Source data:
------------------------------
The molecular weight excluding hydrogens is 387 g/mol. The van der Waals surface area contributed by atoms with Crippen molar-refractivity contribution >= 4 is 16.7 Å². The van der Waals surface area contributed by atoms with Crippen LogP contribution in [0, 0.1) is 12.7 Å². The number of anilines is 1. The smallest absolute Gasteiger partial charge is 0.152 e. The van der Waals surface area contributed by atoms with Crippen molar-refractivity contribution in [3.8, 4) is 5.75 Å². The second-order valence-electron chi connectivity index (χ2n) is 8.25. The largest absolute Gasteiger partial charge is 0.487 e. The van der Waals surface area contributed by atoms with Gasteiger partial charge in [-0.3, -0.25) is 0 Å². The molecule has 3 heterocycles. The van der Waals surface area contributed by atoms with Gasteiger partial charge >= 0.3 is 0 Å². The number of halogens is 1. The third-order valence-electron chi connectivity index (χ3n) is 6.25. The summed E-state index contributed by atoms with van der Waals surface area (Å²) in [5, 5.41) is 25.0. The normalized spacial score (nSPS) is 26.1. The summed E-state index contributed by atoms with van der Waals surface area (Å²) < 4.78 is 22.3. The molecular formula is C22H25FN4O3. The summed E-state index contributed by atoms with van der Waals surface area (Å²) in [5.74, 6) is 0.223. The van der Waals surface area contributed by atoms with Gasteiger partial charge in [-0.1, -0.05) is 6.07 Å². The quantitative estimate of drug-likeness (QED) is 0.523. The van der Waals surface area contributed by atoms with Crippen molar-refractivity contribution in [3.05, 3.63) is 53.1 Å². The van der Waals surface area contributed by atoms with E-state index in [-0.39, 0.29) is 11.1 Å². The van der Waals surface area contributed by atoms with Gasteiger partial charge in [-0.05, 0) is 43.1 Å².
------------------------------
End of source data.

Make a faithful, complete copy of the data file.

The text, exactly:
The molecular weight excluding hydrogens is 387 g/mol. The van der Waals surface area contributed by atoms with Crippen molar-refractivity contribution >= 4 is 16.7 Å². The van der Waals surface area contributed by atoms with Crippen LogP contribution in [0, 0.1) is 12.7 Å². The number of anilines is 1. The smallest absolute Gasteiger partial charge is 0.152 e. The van der Waals surface area contributed by atoms with Crippen molar-refractivity contribution in [3.8, 4) is 5.75 Å². The second-order valence-electron chi connectivity index (χ2n) is 8.25. The largest absolute Gasteiger partial charge is 0.487 e. The van der Waals surface area contributed by atoms with Gasteiger partial charge in [-0.3, -0.25) is 0 Å². The molecule has 3 heterocycles. The van der Waals surface area contributed by atoms with Gasteiger partial charge >= 0.3 is 0 Å². The number of halogens is 1. The third-order valence-electron chi connectivity index (χ3n) is 6.25. The summed E-state index contributed by atoms with van der Waals surface area (Å²) in [5, 5.41) is 25.0. The normalized spacial score (nSPS) is 26.1. The summed E-state index contributed by atoms with van der Waals surface area (Å²) < 4.78 is 22.3. The molecular formula is C22H25FN4O3. The summed E-state index contributed by atoms with van der Waals surface area (Å²) in [5.74, 6) is 0.223. The van der Waals surface area contributed by atoms with Gasteiger partial charge in [-0.1, -0.05) is 6.07 Å². The quantitative estimate of drug-likeness (QED) is 0.523. The van der Waals surface area contributed by atoms with Crippen molar-refractivity contribution in [3.05, 3.63) is 53.1 Å². The van der Waals surface area contributed by atoms with E-state index in [-0.39, 0.29) is 11.1 Å². The van der Waals surface area contributed by atoms with Gasteiger partial charge in [-0.05, 0) is 43.1 Å².